The Worms Inside
If you’ve seen the latest horror movie on exorcism, The Devil Inside, I totally wish I could reimburse you the $12 you wasted on the ticket. I can, however, tell you about something that is 10 times more frightening than having a demon inside you. It’s having worms.
Dogs and cats aren’t the only things that can be affected by parasitic worms. Over 25% of the world’s population has these creepy-crawly pests inside of their bodies. Mostly the infections are isolated to Third World countries, but you could still be at risk for contracting them while vacationing or even camping.
Parasitic worms are invertebrates with flat or round bodies that live inside their host (aka you) and survive by stealing your body’s nutrients. They are divided up into three categories including Nematodes, Cestodes and Trematodes. Some of the most common types of worms that affect humans are roundworms, hookworms, tapeworms and whipworms.
An estimated 4 million people in the United States are infected with roundworm. The roundworm can grow to be up to 12 inches long and mainly lives in the intestines.
The tapeworm is one of the grossest worms that could get inside you. These disgusting creatures are what horror films are made of and can grow up to be more than 27 feet long! Imagine, a 27 foot worm living inside of you. Icky, huh?
You can get worms by ingesting bad or undercooked meat, coming into contact with infested water, feces, or soil, or getting bitten by a contaminated mosquito.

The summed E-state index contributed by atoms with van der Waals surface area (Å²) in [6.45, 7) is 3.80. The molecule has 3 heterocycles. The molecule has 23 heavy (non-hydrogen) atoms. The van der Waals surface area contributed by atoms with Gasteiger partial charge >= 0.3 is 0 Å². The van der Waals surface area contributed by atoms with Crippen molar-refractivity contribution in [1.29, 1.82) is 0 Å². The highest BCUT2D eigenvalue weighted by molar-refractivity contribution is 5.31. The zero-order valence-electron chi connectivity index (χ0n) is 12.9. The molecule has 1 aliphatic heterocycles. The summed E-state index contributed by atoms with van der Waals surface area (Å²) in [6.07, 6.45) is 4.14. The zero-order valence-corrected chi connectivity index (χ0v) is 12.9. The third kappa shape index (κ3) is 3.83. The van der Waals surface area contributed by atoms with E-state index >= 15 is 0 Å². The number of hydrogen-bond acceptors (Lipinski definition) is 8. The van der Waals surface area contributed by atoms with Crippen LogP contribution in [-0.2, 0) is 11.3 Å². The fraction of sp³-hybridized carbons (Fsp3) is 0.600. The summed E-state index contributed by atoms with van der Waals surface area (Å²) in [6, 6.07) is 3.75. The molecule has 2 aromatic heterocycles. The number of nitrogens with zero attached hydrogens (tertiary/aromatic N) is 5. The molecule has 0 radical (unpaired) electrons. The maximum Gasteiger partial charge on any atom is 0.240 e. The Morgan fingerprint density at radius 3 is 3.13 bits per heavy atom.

So how can you reduce your chances of getting worms? Prevention starts with personal hygiene. Make sure to wash your hands before eating and after using the bathroom. Keep your fingernails short so dirt doesn’t get underneath them. You should also be showering daily and wearing clean, unsoiled clothes to kill possible worm eggs. If you go outside, always make sure to wear shoes or at least flip-flops. Some species of worm can enter your body through your feet. If you own a dog, get it tested for worms and if you ever need to pick up after it, use a baggie or plastic glove. Also, make sure that all meat you eat is thoroughly cooked. Aside from getting food poisoning from undercooked meat, you can also get tapeworm.
Aside from personal hygiene, it is also important to check your risk for parasitic worms if you go on vacation. Research the location you’re traveling to and see if there is a high potential for worms there. Also be sure to check if there’s clean running water sources and proper sanitation.
Worms are gross. They’re even grosser to have inside of your body. Stay critter-free and stay healthy.
About Stephanie Weaver Stephanie is a full time freelance writer from Philly. In her spare time, she enjoys playing roller derby and spending time with her English bulldog, Brit.